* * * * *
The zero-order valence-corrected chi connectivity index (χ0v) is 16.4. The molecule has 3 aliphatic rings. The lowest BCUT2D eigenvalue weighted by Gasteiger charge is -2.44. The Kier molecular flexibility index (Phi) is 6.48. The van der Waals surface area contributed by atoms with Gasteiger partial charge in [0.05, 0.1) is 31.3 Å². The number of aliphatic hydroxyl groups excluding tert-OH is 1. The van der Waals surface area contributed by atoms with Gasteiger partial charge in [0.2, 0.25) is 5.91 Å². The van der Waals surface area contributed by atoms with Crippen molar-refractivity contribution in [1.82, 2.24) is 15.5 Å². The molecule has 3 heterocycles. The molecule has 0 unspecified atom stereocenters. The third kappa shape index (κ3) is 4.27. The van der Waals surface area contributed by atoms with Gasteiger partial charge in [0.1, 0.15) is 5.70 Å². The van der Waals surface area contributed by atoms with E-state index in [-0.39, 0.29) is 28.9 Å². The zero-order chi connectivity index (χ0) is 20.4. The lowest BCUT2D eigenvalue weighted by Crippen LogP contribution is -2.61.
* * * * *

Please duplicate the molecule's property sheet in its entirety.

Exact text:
The zero-order valence-corrected chi connectivity index (χ0v) is 16.4. The molecule has 3 aliphatic rings. The lowest BCUT2D eigenvalue weighted by Gasteiger charge is -2.44. The Kier molecular flexibility index (Phi) is 6.48. The van der Waals surface area contributed by atoms with Gasteiger partial charge in [0.05, 0.1) is 31.3 Å². The number of aliphatic hydroxyl groups excluding tert-OH is 1. The van der Waals surface area contributed by atoms with Gasteiger partial charge in [0.2, 0.25) is 5.91 Å². The van der Waals surface area contributed by atoms with Crippen molar-refractivity contribution in [1.82, 2.24) is 15.5 Å². The molecule has 3 heterocycles. The molecule has 0 unspecified atom stereocenters. The third kappa shape index (κ3) is 4.27. The van der Waals surface area contributed by atoms with Gasteiger partial charge in [0.1, 0.15) is 5.70 Å². The van der Waals surface area contributed by atoms with E-state index in [-0.39, 0.29) is 28.9 Å². The zero-order chi connectivity index (χ0) is 20.4. The lowest BCUT2D eigenvalue weighted by Crippen LogP contribution is -2.61.